About the author

Stuart Silverstein is assistant editor at FairWarning.

2 comments to “Unicorns, the Tooth Fairy, and 54.5 MPG”

  1. Doug Baldwin

    Nice job, Stuart, about as good of an overview of this situation as can be imagined, and it seems respectfully balanced among the varying sides as well. Everything you’d want to know all in one piece. Still, as an old timer, I am genially prejudiced towards thinking remarkable, even magic, progress is being made. My wife and I just bought a new car that features an engine that stops whenever the car motion stops, and then starts up again when you take the foot off the brake — all in order to improve gas mileage. We both remember all the old clunkers we owned in our long lives and how they would stall for real, and the cold sweat that caused. My VW bug once stalled on the Oakland Bay Bridge just after midnight on New Year’s Eve. I was sure I would be rammed and killed any second. My wife gets so freaked out by the engine stopping in the middle of an intersection as we wait to turn left she wants me to drive our new car with the feature off. I protest I am not going to drive my modern new car in an unmodern old way and unsocially conscious way. Our boys listen to this argument and to them we sound like the Beverly Hillbillies or Ma and Pa Kettle. And never mind electric cars and hybrids.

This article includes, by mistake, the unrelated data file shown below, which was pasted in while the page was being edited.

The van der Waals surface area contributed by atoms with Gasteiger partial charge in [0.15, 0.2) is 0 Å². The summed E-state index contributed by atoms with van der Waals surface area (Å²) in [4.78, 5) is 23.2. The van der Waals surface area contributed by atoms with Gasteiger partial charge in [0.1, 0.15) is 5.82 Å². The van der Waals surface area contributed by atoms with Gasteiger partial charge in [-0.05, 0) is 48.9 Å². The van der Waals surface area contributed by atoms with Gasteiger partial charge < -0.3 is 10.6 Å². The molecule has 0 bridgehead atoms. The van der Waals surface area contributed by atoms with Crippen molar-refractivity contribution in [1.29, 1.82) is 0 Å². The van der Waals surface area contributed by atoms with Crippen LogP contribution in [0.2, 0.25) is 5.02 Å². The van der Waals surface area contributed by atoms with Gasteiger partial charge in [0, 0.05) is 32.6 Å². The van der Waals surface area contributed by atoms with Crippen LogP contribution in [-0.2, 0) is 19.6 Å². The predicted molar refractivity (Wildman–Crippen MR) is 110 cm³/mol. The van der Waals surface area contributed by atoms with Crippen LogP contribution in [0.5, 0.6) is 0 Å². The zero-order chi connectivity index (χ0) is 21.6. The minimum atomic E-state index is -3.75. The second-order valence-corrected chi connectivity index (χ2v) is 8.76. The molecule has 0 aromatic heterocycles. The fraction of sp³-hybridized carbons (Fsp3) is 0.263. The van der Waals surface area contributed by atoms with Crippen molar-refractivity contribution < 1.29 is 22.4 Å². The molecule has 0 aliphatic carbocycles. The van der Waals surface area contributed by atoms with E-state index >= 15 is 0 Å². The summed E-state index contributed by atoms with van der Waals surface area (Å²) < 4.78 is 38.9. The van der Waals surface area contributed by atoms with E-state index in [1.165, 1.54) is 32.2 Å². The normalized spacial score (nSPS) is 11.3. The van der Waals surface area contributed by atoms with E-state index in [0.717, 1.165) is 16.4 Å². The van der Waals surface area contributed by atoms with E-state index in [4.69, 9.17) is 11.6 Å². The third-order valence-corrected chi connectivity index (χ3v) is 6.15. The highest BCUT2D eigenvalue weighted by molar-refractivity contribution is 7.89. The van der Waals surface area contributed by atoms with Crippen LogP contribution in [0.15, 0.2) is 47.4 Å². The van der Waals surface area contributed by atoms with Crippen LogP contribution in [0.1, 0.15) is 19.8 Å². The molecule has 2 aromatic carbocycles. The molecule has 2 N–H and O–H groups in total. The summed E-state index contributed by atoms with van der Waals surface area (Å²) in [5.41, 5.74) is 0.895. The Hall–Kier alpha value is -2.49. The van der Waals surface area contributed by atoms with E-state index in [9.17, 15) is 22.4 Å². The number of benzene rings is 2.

2. Matthew Mabey

    While this article is a nice tutorial on the CAFE system, is any of this information really news to anyone? I would hope that anyone over 30, that cares about such issues, already knew all of this. The virtue of continuing to use the two original tests is that it gives a nice, consistent reference frame for how cars are doing over time. Consumer information should be “dumbed down” because to do otherwise is guaranteed to cause confusion. The original window stickers were a perfect case study in that. If one drove with a light foot, on level roads, in warm weather, without air conditioning, then one could achieve those numbers. With the current adjustments, it is easy to exceed the numbers on the windows by driving very deliberately. The adjusted numbers are very good for consumers, but they are of no use for comparing car from the 1970s to a car from 2015.
    The one good question is whether or not the greenhouse gas issue should have ever been mixed with the other pollutants. While greenhouse gasses are a legitimate concern, CO2 is not a pollutant in the usual sense of the word.

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